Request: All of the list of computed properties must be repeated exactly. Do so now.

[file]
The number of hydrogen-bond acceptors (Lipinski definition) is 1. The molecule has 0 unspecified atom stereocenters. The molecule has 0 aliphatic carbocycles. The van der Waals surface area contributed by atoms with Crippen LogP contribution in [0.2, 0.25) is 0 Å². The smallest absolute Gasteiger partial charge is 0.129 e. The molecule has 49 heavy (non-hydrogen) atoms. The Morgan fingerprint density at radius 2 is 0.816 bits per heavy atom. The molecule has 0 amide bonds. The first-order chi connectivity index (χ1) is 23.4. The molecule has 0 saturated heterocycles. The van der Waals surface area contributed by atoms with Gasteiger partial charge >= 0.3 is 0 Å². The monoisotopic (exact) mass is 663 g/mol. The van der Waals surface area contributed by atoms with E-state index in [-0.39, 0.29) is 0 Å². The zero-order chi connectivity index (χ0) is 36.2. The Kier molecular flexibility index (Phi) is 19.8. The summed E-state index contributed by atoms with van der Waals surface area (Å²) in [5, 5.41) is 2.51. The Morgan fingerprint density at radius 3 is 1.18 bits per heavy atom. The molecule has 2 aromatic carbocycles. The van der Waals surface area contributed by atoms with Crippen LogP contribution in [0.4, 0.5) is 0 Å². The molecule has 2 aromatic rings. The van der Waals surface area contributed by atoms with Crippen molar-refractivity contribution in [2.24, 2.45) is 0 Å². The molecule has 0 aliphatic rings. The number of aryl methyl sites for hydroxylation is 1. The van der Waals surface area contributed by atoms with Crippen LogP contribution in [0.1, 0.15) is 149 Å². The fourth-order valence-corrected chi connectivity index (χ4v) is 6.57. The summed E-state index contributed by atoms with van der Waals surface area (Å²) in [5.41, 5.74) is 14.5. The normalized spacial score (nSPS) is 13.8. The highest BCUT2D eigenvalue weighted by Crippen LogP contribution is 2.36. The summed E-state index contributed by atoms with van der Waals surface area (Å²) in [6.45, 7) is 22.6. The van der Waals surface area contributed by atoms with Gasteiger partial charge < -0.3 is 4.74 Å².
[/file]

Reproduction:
The number of hydrogen-bond acceptors (Lipinski definition) is 1. The molecule has 0 unspecified atom stereocenters. The molecule has 0 aliphatic carbocycles. The van der Waals surface area contributed by atoms with Crippen LogP contribution in [0.2, 0.25) is 0 Å². The smallest absolute Gasteiger partial charge is 0.129 e. The molecule has 49 heavy (non-hydrogen) atoms. The Morgan fingerprint density at radius 2 is 0.816 bits per heavy atom. The molecule has 0 amide bonds. The first-order chi connectivity index (χ1) is 23.4. The molecule has 0 saturated heterocycles. The van der Waals surface area contributed by atoms with Gasteiger partial charge >= 0.3 is 0 Å². The monoisotopic (exact) mass is 663 g/mol. The van der Waals surface area contributed by atoms with E-state index in [-0.39, 0.29) is 0 Å². The zero-order chi connectivity index (χ0) is 36.2. The Kier molecular flexibility index (Phi) is 19.8. The summed E-state index contributed by atoms with van der Waals surface area (Å²) in [5, 5.41) is 2.51. The Morgan fingerprint density at radius 3 is 1.18 bits per heavy atom. The molecule has 2 aromatic carbocycles. The van der Waals surface area contributed by atoms with Crippen LogP contribution in [0.4, 0.5) is 0 Å². The molecule has 2 aromatic rings. The van der Waals surface area contributed by atoms with Crippen molar-refractivity contribution in [2.24, 2.45) is 0 Å². The molecule has 0 aliphatic rings. The number of aryl methyl sites for hydroxylation is 1. The van der Waals surface area contributed by atoms with Crippen LogP contribution in [0.1, 0.15) is 149 Å². The fourth-order valence-corrected chi connectivity index (χ4v) is 6.57. The summed E-state index contributed by atoms with van der Waals surface area (Å²) in [5.41, 5.74) is 14.5. The normalized spacial score (nSPS) is 13.8. The highest BCUT2D eigenvalue weighted by Crippen LogP contribution is 2.36. The summed E-state index contributed by atoms with van der Waals surface area (Å²) in [6.45, 7) is 22.6. The van der Waals surface area contributed by atoms with Gasteiger partial charge < -0.3 is 4.74 Å².